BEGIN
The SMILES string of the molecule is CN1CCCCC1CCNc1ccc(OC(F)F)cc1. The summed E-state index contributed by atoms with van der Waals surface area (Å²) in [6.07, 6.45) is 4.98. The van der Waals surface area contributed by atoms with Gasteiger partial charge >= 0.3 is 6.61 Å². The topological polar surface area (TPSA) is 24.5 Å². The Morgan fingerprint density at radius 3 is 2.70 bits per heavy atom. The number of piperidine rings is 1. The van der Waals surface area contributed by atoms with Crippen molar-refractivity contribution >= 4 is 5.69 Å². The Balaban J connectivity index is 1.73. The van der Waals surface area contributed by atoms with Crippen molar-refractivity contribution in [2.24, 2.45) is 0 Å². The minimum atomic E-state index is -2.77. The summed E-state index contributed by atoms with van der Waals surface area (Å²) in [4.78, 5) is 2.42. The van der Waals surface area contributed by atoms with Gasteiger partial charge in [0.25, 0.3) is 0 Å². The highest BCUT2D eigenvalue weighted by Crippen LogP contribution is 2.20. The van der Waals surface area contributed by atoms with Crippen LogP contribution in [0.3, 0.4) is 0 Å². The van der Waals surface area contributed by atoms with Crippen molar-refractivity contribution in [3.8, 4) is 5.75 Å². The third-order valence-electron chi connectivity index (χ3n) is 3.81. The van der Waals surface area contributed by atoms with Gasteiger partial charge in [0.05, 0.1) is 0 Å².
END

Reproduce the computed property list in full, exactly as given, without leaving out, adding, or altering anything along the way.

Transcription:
The SMILES string of the molecule is CN1CCCCC1CCNc1ccc(OC(F)F)cc1. The summed E-state index contributed by atoms with van der Waals surface area (Å²) in [6.07, 6.45) is 4.98. The van der Waals surface area contributed by atoms with Gasteiger partial charge >= 0.3 is 6.61 Å². The topological polar surface area (TPSA) is 24.5 Å². The Morgan fingerprint density at radius 3 is 2.70 bits per heavy atom. The number of piperidine rings is 1. The van der Waals surface area contributed by atoms with Crippen molar-refractivity contribution >= 4 is 5.69 Å². The Balaban J connectivity index is 1.73. The van der Waals surface area contributed by atoms with Crippen molar-refractivity contribution in [2.24, 2.45) is 0 Å². The minimum atomic E-state index is -2.77. The summed E-state index contributed by atoms with van der Waals surface area (Å²) in [4.78, 5) is 2.42. The van der Waals surface area contributed by atoms with Gasteiger partial charge in [0.25, 0.3) is 0 Å². The highest BCUT2D eigenvalue weighted by Crippen LogP contribution is 2.20. The van der Waals surface area contributed by atoms with Crippen LogP contribution in [0.3, 0.4) is 0 Å². The van der Waals surface area contributed by atoms with Crippen molar-refractivity contribution in [3.8, 4) is 5.75 Å². The third-order valence-electron chi connectivity index (χ3n) is 3.81. The van der Waals surface area contributed by atoms with Gasteiger partial charge in [0.05, 0.1) is 0 Å².